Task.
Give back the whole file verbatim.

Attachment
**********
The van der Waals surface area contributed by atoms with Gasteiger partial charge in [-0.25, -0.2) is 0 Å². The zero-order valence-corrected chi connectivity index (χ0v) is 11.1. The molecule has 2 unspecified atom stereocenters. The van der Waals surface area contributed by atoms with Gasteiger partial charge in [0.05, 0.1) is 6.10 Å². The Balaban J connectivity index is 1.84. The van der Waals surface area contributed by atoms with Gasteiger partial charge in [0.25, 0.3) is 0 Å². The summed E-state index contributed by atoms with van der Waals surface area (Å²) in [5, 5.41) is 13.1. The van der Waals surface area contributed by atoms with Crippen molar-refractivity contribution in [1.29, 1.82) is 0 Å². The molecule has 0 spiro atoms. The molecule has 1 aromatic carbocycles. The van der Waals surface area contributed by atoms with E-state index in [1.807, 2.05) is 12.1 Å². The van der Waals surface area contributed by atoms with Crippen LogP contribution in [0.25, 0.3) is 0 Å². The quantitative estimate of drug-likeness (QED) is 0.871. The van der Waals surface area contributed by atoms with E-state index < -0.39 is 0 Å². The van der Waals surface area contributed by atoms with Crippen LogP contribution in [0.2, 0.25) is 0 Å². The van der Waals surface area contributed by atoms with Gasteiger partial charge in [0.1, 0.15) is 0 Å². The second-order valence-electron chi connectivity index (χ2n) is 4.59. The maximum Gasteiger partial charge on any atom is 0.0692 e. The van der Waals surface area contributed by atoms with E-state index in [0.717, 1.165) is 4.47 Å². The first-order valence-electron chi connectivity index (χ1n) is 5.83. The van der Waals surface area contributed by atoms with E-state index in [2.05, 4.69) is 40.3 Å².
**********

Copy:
The van der Waals surface area contributed by atoms with Gasteiger partial charge in [-0.25, -0.2) is 0 Å². The zero-order valence-corrected chi connectivity index (χ0v) is 11.1. The molecule has 2 unspecified atom stereocenters. The van der Waals surface area contributed by atoms with Gasteiger partial charge in [0.05, 0.1) is 6.10 Å². The Balaban J connectivity index is 1.84. The van der Waals surface area contributed by atoms with Gasteiger partial charge in [0.25, 0.3) is 0 Å². The summed E-state index contributed by atoms with van der Waals surface area (Å²) in [5, 5.41) is 13.1. The van der Waals surface area contributed by atoms with Crippen molar-refractivity contribution in [1.29, 1.82) is 0 Å². The molecule has 0 spiro atoms. The molecule has 1 aromatic carbocycles. The van der Waals surface area contributed by atoms with E-state index in [1.807, 2.05) is 12.1 Å². The van der Waals surface area contributed by atoms with Crippen LogP contribution in [0.25, 0.3) is 0 Å². The quantitative estimate of drug-likeness (QED) is 0.871. The van der Waals surface area contributed by atoms with E-state index < -0.39 is 0 Å². The van der Waals surface area contributed by atoms with Crippen LogP contribution in [0.2, 0.25) is 0 Å². The van der Waals surface area contributed by atoms with Gasteiger partial charge in [0.1, 0.15) is 0 Å². The second-order valence-electron chi connectivity index (χ2n) is 4.59. The maximum Gasteiger partial charge on any atom is 0.0692 e. The van der Waals surface area contributed by atoms with E-state index in [0.717, 1.165) is 4.47 Å². The first-order valence-electron chi connectivity index (χ1n) is 5.83. The van der Waals surface area contributed by atoms with E-state index in [2.05, 4.69) is 40.3 Å².